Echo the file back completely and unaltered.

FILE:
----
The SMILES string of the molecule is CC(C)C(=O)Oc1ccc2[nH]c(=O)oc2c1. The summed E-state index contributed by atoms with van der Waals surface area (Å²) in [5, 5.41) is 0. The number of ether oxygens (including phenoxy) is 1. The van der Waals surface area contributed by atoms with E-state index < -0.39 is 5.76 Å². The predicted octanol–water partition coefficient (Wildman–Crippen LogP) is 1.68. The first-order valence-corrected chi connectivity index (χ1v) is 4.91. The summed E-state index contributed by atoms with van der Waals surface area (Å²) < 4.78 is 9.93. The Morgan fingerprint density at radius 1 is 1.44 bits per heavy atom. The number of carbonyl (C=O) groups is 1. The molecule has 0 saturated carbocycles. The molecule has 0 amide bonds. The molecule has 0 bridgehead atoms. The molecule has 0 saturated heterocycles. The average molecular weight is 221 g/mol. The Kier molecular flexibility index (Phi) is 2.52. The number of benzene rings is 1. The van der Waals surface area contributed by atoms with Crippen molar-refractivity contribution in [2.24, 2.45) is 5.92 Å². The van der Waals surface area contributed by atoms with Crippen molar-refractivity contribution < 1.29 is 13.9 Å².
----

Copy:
The SMILES string of the molecule is CC(C)C(=O)Oc1ccc2[nH]c(=O)oc2c1. The summed E-state index contributed by atoms with van der Waals surface area (Å²) in [5, 5.41) is 0. The number of ether oxygens (including phenoxy) is 1. The van der Waals surface area contributed by atoms with E-state index < -0.39 is 5.76 Å². The predicted octanol–water partition coefficient (Wildman–Crippen LogP) is 1.68. The first-order valence-corrected chi connectivity index (χ1v) is 4.91. The summed E-state index contributed by atoms with van der Waals surface area (Å²) < 4.78 is 9.93. The Morgan fingerprint density at radius 1 is 1.44 bits per heavy atom. The number of carbonyl (C=O) groups is 1. The molecule has 0 saturated carbocycles. The molecule has 0 amide bonds. The molecule has 0 bridgehead atoms. The molecule has 0 saturated heterocycles. The average molecular weight is 221 g/mol. The Kier molecular flexibility index (Phi) is 2.52. The number of benzene rings is 1. The van der Waals surface area contributed by atoms with Crippen molar-refractivity contribution in [2.24, 2.45) is 5.92 Å². The van der Waals surface area contributed by atoms with Crippen molar-refractivity contribution < 1.29 is 13.9 Å².